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May 30, 2000


The Rediff Business Special/Nikhil Faleiro

Banks' services help enhance individuals' wealthBanks' services help enhance individuals' wealth

Arvind Kumar is a very happy man and has every reason to be so. An employee of Mastek India Limited, Arvind had been allotted 200 shares of Mastek three years ago when 'stock options' was still a foreign term to India.

send this business special feature to a friend He had the option to sell or purchase more. When he did get the opportunity to purchase more he did so with glee, swelling his portfolio to over 550 shares. He was now sitting on a gold mine. And Mastek was not the only scrip in his portfolio.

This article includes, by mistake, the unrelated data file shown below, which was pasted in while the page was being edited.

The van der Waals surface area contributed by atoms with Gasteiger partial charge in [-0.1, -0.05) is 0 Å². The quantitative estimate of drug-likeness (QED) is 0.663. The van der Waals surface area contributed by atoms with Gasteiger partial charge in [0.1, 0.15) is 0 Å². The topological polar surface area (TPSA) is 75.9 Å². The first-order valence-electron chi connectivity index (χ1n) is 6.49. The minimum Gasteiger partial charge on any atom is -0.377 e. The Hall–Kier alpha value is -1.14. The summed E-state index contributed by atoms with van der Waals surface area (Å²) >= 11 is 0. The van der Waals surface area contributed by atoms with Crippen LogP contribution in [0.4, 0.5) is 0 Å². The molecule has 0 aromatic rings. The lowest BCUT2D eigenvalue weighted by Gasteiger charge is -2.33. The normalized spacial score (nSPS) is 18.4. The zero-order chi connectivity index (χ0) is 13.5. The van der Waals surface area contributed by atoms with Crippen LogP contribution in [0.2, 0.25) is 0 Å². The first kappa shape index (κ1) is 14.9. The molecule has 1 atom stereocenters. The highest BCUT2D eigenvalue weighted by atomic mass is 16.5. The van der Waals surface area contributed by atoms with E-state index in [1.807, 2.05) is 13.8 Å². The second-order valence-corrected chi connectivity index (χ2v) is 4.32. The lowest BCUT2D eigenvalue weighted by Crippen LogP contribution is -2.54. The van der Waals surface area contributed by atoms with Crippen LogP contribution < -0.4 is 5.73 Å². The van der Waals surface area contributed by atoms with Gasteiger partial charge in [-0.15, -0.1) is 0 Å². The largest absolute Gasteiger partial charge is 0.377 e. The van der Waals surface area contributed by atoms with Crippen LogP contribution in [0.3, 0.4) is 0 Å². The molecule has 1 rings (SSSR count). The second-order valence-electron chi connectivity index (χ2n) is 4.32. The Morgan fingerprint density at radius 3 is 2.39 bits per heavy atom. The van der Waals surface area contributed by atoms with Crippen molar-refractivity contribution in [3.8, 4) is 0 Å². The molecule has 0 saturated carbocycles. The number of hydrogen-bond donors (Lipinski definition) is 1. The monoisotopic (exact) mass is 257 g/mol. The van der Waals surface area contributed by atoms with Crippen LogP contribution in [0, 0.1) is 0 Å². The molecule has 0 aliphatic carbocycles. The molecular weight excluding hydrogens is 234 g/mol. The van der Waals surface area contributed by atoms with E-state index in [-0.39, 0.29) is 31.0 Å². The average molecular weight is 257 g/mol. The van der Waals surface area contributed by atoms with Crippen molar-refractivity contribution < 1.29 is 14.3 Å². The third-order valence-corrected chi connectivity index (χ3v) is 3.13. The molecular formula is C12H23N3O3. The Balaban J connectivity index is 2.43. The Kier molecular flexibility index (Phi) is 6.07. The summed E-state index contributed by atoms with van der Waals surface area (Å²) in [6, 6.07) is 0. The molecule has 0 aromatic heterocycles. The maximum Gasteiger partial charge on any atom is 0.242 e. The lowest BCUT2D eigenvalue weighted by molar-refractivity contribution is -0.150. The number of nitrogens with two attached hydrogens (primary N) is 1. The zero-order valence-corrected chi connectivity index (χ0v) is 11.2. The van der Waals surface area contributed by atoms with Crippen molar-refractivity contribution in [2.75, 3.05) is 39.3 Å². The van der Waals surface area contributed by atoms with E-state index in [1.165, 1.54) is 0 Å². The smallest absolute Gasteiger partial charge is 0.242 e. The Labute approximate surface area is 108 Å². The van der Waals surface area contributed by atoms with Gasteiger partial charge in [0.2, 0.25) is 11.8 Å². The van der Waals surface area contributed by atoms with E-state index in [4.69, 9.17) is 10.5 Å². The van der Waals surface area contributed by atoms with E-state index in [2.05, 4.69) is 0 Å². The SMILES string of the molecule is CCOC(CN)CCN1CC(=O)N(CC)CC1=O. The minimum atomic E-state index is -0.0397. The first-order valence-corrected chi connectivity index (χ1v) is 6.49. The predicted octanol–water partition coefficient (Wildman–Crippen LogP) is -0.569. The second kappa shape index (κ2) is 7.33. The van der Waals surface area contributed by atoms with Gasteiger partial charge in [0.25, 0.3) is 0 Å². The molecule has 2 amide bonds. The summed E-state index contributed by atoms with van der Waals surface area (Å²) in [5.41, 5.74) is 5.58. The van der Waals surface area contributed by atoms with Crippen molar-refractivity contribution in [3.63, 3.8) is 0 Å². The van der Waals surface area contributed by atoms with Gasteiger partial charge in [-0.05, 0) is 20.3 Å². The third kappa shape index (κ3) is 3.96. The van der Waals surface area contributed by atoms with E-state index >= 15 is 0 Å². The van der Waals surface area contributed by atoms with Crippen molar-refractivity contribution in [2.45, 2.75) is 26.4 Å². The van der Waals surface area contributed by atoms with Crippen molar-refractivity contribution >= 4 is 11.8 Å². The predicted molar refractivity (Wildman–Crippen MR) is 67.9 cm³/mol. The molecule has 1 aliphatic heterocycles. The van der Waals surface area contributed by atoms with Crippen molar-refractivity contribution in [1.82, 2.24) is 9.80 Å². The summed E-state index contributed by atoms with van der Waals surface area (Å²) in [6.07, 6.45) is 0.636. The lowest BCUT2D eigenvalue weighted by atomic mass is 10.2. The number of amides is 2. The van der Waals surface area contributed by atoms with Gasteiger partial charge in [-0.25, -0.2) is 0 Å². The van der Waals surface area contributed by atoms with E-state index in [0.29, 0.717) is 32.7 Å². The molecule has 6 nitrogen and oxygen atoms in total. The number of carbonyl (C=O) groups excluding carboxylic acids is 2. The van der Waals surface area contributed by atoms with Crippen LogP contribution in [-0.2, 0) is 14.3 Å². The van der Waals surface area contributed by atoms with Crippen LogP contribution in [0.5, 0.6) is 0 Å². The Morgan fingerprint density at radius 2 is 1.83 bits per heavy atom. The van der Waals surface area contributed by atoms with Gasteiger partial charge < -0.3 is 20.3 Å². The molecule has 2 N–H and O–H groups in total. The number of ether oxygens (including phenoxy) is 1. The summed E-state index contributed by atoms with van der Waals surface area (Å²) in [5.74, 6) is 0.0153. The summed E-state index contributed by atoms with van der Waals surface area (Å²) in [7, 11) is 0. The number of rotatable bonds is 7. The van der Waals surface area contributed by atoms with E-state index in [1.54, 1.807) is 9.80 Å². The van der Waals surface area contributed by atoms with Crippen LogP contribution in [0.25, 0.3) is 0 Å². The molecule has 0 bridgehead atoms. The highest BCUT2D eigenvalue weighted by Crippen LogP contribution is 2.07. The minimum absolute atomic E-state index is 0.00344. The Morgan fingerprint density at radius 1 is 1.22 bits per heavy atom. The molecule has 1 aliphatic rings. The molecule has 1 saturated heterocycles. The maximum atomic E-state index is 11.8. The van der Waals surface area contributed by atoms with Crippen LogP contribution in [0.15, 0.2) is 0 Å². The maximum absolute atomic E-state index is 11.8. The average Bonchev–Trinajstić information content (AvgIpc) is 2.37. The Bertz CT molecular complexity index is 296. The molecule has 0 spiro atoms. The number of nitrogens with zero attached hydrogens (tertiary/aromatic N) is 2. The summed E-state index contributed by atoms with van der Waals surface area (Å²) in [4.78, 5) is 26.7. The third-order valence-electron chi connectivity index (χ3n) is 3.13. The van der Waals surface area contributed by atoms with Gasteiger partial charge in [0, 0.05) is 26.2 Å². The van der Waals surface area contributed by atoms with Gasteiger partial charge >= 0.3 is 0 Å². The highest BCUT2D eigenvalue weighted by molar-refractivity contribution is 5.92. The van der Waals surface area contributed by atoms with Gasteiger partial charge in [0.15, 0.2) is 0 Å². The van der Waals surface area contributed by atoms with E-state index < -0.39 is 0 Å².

Aping his friend Satish, he invested in mutual funds, stocks and company deposits during the last three years. Friends' advice and newspaper articles too influenced some of his decisions.

One fine day, a colleague casually mentioned the personalised banking services that Hong Kong Shanghai Banking Corporation was offering to its customers.

An HSBC cardholder, Arvind was intrigued. He went to the local HSBC office to inquire about this new service. He was told it was called 'wealth management' or 'private banking': a euphemism for the bank to act as a broker. Through this service, the bank looks after your account, invests the money in it in various financial instruments and triples your money without you having to rack your head over matters fiscal. And all this with you being privy to what is being done with your moolah.